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Developing International Networks of Communication

This case study features in the Schmidt Science Fellows Annual Report 2020-2021.

Dr. Amy Shepherd is a 2020 Schmidt Science Fellow trying to understand the role of the millions of neurons that exist in the gut and what the link is between gastrointestinal symptoms and neurological disease. She is working at Boston Children’s Hospital in Harvard Medical School. Amy describes her scientific journey thus far that has taken her from New Zealand to Australia, to America, and her plans for the future.

Tell us about your academic journey in New Zealand and Australia before becoming a Schmidt Science Fellow.

I have always been interested in the brain. I went to my local university in the town where I grew up in Wellington, New Zealand. I did one year of graduate research on potential anti-addictive therapies, then worked for two years as a research assistant at the Malaghan Institute of Medical Research, focusing on immune responses in cancer, parasitic infections, and allergies.

I moved to Australia to complete my PhD in behavioral neuroscience at the Florey Institute of Neuroscience and Mental Health at the University of Melbourne. I worked with mouse touchscreens taking similar tasks that a human would carry out and giving them almost directly to the mouse. I used the findings to assess how well the mouse models of Alzheimer’s recapitulated the human syndrome.

As a Schmidt Science Fellow, I decided I wanted to combine these two disparate fields in neuroscience and immunology. To do this, I wanted to move to study the gastrointestinal tract and how the local brain cells there can alter function in both normal and inflammatory settings. The gut is so fascinating to me because it is constantly figuring out what is good, such as nutrients and normal microbiota, and what is a potential threat, for example, pathogens like Salmonella. This required moving into a new field and learning about the gut. When you want to make a change like that, it is difficult to get funded as you don’t have experience in the new field. Schmidt Science Fellows is unique because it gives you the freedom to pursue pivots in your science at any lab in the world.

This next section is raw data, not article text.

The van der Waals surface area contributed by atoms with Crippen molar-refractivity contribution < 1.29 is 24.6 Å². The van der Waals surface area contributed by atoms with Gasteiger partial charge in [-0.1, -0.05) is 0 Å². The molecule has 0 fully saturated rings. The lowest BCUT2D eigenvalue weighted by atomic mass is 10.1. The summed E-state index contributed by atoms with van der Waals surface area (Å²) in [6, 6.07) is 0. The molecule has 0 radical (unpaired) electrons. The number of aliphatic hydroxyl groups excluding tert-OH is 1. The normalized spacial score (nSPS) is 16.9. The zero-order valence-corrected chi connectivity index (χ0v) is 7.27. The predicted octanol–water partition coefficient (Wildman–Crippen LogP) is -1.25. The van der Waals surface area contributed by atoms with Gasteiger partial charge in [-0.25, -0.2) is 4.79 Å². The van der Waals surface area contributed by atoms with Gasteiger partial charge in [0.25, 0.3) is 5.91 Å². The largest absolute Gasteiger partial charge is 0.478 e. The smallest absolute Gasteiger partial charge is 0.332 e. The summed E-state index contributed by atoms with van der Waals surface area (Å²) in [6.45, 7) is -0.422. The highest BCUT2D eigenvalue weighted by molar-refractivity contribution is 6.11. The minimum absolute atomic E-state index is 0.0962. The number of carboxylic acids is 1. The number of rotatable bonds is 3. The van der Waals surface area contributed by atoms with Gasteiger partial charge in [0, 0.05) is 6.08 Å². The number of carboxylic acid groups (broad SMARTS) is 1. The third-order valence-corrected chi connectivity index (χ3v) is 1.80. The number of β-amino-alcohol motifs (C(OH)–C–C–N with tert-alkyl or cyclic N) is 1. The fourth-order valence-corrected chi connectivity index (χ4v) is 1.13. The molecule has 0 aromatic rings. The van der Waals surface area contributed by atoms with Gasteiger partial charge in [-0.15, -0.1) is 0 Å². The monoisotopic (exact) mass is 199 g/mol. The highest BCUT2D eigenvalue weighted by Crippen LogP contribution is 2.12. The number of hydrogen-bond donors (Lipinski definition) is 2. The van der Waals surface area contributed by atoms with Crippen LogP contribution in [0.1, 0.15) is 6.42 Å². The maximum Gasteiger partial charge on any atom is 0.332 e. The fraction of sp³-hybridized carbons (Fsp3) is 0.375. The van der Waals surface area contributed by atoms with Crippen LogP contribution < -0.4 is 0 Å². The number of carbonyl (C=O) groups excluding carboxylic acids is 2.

Schmidt Science Fellows is unique because it gives you the freedom to pursue pivots in your science at any lab in the world.

How do you feel your early scientific experiences have shaped you?

The research culture in New Zealand and Australia is tight-knit and supportive. The support I received during my undergraduate and PhD studies made it possible to believe an interdisciplinary approach to my work is doable. There are inherent advantages and disadvantages to a small community – and one of the biggest benefits is that there is automatically more interdisciplinarity. We communicate our science, our challenges, and our new ideas regardless of strict disciplinary definitions. I benefited significantly from this, and I now try to continue this principle of being open to communication and collaboration as I move into larger scientific communities – such as life in the Boston ecosystem.

How has the Fellowship impacted your thinking?

I have gained a whole new perspective on science from the Fellowship based on the different scientific research ongoing throughout my cohort and how the people around me are thinking about approaching problems. In Boston particularly there is a mini-hub of Fellows, and being able to meet casually has been particularly critical during COVID. I also know my Fellowship community and Mentors are only one video call away. The community is very open and willing to help, not only with research questions but also with what grants to apply for and managing interpersonal relationships with lab members. Even though these are all critical skills in science, they are very rarely taught. Schmidt Science Fellows not only teaches these skills but also provides support and advice in the complex and unique situations you may find yourself in.

What are your future plans and aspirations for your science?

I’m in two divisions – the gastroenterology division and a neuroscience division – and I am actively building those networks. There is so much we do not know about the nervous system in the gut and how it interacts with the immune system there. I want to build up fundamental knowledge in this new and exciting field, taking gastrointestinal and classic neuroscience research to build tools to understand better how the body works.